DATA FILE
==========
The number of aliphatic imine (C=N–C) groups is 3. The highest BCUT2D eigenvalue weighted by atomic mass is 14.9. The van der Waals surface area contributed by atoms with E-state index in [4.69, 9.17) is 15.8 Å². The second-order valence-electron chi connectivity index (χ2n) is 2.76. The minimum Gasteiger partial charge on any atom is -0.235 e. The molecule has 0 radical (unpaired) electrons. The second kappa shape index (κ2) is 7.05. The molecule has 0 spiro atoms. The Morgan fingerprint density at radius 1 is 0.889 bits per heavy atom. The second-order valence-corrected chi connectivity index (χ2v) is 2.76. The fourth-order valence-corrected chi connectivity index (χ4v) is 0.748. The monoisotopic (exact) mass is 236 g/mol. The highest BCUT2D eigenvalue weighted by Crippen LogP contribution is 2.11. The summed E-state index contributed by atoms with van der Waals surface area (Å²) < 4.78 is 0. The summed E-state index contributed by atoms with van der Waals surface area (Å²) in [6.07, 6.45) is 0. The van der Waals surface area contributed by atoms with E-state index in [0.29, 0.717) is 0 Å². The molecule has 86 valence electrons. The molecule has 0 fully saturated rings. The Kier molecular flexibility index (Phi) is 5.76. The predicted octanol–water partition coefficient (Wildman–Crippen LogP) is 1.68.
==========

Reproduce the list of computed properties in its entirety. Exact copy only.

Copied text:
The number of aliphatic imine (C=N–C) groups is 3. The highest BCUT2D eigenvalue weighted by atomic mass is 14.9. The van der Waals surface area contributed by atoms with E-state index in [4.69, 9.17) is 15.8 Å². The second-order valence-electron chi connectivity index (χ2n) is 2.76. The minimum Gasteiger partial charge on any atom is -0.235 e. The molecule has 0 radical (unpaired) electrons. The second kappa shape index (κ2) is 7.05. The molecule has 0 spiro atoms. The Morgan fingerprint density at radius 1 is 0.889 bits per heavy atom. The second-order valence-corrected chi connectivity index (χ2v) is 2.76. The fourth-order valence-corrected chi connectivity index (χ4v) is 0.748. The monoisotopic (exact) mass is 236 g/mol. The highest BCUT2D eigenvalue weighted by Crippen LogP contribution is 2.11. The summed E-state index contributed by atoms with van der Waals surface area (Å²) < 4.78 is 0. The summed E-state index contributed by atoms with van der Waals surface area (Å²) in [6.07, 6.45) is 0. The van der Waals surface area contributed by atoms with E-state index in [0.29, 0.717) is 0 Å². The molecule has 86 valence electrons. The molecule has 0 fully saturated rings. The Kier molecular flexibility index (Phi) is 5.76. The predicted octanol–water partition coefficient (Wildman–Crippen LogP) is 1.68.